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  1. Aristotle’s Critique of Plato’s Theory of Innate Knowledge.David Bronstein - 2016 - History of Philosophy & Logical Analysis 19 (1):126-139.
    In Posterior Analytics 2.19, Aristotle argues that we cannot have innate knowledge of first principles because if we did we would have the most precise items of knowledge without noticing, which is impossible. To understand Aristotle’s argument we need to understand why he thinks we cannot possess these items of knowledge without noticing. In this paper, I present three different answers to this question and three different readings of his argument corresponding to them. The first two readings focus on the (...)
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  • The Origins of Dialectic in Ordinary Discourse.Lee Franklin - 2016 - History of Philosophy & Logical Analysis 19 (1):88-104.
    The opening discussion of the Meno features a halting conversation in which Meno struggles at length to answer Socrates’ question, “What is Virtue?” Whereas Socrates demands a unitary account, presenting Virtue as one, Meno repeatedly speaks of Virtue in plurality. Through the opposing sides of this conflict, Plato highlights impediments that appear to prevent ordinary speakers from inquiring into nature. These include the fallibility of ordinary beliefs and statements, and the inability of ordinary speakers to countenance properties as entities in (...)
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  • Is Plato an Innatist in the Meno?David Bronstein & Whitney Schwab - 2019 - Phronesis 64 (4):392-430.
    Plato in the Meno is standardly interpreted as committed to condition innatism: human beings are born with latent innate states of knowledge. Against this view, Gail Fine has argued for prenatalism: human souls possess knowledge in a disembodied state but lose it upon being embodied. We argue against both views and in favor of content innatism: human beings are born with innate cognitive contents that can be, but do not exist innately in the soul as, the contents of states of (...)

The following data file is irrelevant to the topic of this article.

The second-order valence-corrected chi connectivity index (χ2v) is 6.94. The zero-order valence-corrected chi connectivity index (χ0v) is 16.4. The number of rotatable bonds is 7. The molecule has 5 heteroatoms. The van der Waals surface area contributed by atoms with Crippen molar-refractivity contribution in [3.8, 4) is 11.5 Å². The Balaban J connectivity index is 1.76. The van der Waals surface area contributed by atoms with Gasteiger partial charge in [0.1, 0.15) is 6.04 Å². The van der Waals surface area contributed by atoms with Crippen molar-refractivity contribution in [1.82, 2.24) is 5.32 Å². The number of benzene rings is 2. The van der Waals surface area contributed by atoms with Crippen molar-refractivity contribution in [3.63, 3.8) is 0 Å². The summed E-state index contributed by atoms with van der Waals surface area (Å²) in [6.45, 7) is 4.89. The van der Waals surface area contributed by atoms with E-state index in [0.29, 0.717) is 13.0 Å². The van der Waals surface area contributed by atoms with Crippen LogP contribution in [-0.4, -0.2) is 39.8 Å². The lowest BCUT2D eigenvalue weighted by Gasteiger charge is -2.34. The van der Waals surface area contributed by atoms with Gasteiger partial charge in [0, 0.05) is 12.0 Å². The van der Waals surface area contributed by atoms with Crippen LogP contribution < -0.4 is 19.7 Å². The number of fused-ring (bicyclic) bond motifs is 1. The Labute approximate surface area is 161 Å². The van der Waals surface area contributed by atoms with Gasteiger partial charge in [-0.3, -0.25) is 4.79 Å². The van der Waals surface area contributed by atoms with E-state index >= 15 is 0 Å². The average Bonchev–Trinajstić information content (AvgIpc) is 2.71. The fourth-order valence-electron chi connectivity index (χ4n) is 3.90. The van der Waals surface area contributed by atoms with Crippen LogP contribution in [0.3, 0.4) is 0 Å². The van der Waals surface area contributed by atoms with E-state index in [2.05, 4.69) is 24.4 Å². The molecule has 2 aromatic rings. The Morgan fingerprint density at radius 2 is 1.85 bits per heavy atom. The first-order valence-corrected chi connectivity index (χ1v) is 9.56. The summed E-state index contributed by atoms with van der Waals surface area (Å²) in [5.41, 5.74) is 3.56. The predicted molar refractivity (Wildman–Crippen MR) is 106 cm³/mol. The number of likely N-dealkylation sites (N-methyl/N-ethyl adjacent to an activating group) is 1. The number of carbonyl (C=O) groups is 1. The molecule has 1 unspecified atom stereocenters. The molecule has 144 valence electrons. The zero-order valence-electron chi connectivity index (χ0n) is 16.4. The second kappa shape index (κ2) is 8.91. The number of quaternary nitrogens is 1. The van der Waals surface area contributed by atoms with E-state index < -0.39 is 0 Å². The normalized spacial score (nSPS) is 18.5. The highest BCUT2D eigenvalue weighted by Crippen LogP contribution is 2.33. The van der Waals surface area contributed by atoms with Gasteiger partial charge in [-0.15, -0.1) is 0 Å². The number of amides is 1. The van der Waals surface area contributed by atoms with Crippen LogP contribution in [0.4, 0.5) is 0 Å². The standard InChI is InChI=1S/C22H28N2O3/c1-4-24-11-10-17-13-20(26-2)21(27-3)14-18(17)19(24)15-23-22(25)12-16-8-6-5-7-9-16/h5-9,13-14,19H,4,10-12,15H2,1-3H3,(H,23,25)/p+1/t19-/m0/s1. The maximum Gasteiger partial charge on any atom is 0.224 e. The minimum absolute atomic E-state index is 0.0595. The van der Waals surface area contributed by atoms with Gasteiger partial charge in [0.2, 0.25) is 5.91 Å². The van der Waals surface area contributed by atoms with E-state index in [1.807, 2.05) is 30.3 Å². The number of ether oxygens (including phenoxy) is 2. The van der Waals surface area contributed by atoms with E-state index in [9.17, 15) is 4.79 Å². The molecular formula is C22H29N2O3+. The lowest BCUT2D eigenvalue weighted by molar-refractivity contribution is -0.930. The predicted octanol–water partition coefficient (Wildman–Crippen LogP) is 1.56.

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  • XII-Escaping One's Own Notice Knowing: Meno's Paradox Again.Mary Margaret McCabe - 2009 - Proceedings of the Aristotelian Society 109 (1pt3):233-256.
  • Escaping One's Own Notice Knowing: Meno's Paradox Again.Mary Margaret McCabe - 2009 - Proceedings of the Aristotelian Society 109 (1pt3):233 - 256.
    The complex way Meno's paradox is presented in the Meno forces reflection on both the external conditions on inquiry—its objects—and its internal conditions—the state of mind of the person who inquires. The theory of recollection does not fully account for the internal conditions—as Plato makes clear in the critique of Meno's puzzle to be found in the Euthydemus. I conclude that in the Euthydemus Plato is inviting us to reject the externalist account of knowledge urged on Socrates by the sophists (...)
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  • Definování Areté V Platónově Dialogu Menón.František Weis - 2014 - E-Logos 21 (1):1-15.
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